. . . with myself.
Me: Hey! You here? You’ve been quiet lately. Myself: Yep, I’m here. Just buried in reading, research, writing for the new book. Me: Whatcha working on right now? Myself: Reading up on Americans’ ideas about food and nutrition, and their on-going debate about food, food sources, and food manufacturing in the 1890s. Me: 1890s? Is that The Jungle stuff?
Myself: No, this is earlier than that. The Jungle was the end of a long era of discussion, not the beginning. I think because so many generations of high school students have been forced to read it, its actual role in the history of American food is misunderstood.
Me: Oh. That makes sense. Well, this other stuff you’re reading: Is it interesting? Find anything good?
Myself: Sure! Tons of stuff. Too much, in fact.
Me: For example??
Myself: Well, today I was reading about food “fads,” for lack of a better word, and came across this hilarious (to me) quote about the rationale for low-calorie diets and fasting. (This was c. 1902-1910.):
Since it . . . appears that the less we eat, the more energy we have . . . it should be our logical conclusion . . . that, were we to eat nothing at all, we should have very much more energy than usual — since none of it would be used for digestion, and we should be able to use it all for the daily activities. (*1)
Me: Huh? Was this guy nuts?
Myself: Not really. Just, well, fanatical about his pet project. You know: like joggers who think everyone should run five miles a day or people who go ballistic if someone eats hamburgers, or the people who think EVERYONE should drink only craft beer. By the way, not everyone was convinced that fasting and low-calorie diets were a good idea. One man had his assistant try it, and it made the poor guy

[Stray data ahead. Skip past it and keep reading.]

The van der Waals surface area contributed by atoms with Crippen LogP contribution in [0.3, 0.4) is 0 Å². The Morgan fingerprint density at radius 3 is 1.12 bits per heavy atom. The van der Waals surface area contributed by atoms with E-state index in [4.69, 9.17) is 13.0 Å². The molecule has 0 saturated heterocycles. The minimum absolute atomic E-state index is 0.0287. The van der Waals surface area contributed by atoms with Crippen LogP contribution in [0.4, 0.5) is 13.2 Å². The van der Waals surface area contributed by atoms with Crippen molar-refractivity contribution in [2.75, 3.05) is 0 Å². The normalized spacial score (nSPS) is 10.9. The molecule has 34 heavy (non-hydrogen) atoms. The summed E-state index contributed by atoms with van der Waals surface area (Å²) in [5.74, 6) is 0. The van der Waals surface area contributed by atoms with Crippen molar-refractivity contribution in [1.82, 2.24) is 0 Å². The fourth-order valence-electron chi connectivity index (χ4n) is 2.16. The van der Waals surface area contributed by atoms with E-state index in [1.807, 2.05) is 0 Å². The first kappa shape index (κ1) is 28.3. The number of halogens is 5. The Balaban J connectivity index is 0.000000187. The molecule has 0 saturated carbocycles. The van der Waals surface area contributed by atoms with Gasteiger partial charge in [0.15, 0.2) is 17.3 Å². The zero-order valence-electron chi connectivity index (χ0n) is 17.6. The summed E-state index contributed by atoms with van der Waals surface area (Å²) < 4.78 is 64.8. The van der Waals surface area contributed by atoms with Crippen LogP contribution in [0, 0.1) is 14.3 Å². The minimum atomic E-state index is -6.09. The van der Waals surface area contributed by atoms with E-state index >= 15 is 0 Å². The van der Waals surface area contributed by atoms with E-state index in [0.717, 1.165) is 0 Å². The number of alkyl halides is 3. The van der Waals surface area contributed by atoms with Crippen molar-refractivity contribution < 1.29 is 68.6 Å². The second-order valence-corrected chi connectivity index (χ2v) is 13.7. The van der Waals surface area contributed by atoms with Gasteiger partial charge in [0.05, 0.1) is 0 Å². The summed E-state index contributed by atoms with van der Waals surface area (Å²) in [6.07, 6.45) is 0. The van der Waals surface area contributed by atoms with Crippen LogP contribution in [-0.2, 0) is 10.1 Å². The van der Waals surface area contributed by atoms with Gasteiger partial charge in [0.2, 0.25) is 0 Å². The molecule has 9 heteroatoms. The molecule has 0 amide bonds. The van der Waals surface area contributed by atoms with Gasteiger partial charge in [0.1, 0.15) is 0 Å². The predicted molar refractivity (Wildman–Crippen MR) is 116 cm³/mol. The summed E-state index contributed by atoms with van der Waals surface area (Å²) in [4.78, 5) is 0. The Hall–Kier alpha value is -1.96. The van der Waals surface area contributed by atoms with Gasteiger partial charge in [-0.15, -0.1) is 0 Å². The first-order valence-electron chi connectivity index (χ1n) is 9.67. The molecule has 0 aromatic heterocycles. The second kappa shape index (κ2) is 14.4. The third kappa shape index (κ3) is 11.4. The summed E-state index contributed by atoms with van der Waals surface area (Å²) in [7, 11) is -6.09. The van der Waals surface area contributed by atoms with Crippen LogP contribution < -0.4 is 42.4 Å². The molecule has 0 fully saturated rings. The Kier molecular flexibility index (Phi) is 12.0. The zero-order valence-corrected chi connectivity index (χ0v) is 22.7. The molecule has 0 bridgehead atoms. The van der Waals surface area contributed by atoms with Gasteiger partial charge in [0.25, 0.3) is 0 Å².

Flighty, fidgety, jerky and contumacious . . . weepy, irritable . . . [and] as unreliable as the dope-fiend. (*2)
Me. Um. Interesting. I guess some things never change, huh?
Myself: Yup. That about sums it up. Me: Plus, you sure better not try that kind of diet. You know how cranky you get when you’re hungry and your blood sugar drops.
Myself: Heh heh. You got that right. I’d never make it on Survivor.
Me: Well, glad you stopped by. I was beginning to think you fell off a cliff or something.
Myself: Nope. Just working on this new book. Okay, gotta go. See you later!
*1: Hereward Carrington, Vitality, Fasting and Nutrition (New York, 1908), p. 114; quoted in L. Margaret Barnett, “‘Every Man His Own Physician’: Dietetic Fads, 1890-1914,” in The Science and Culture of Nutrition, 1840-1940, ed. Harmke Kamminga and Andrew Cunningham (Amsterdam: Rodopi, 1995): 169.
*2: Elbert Hubbard, “Fasting Fans,” in Selected Writings of Elbert Hubbard (New York, 1922), 9:315; quoted in ibid.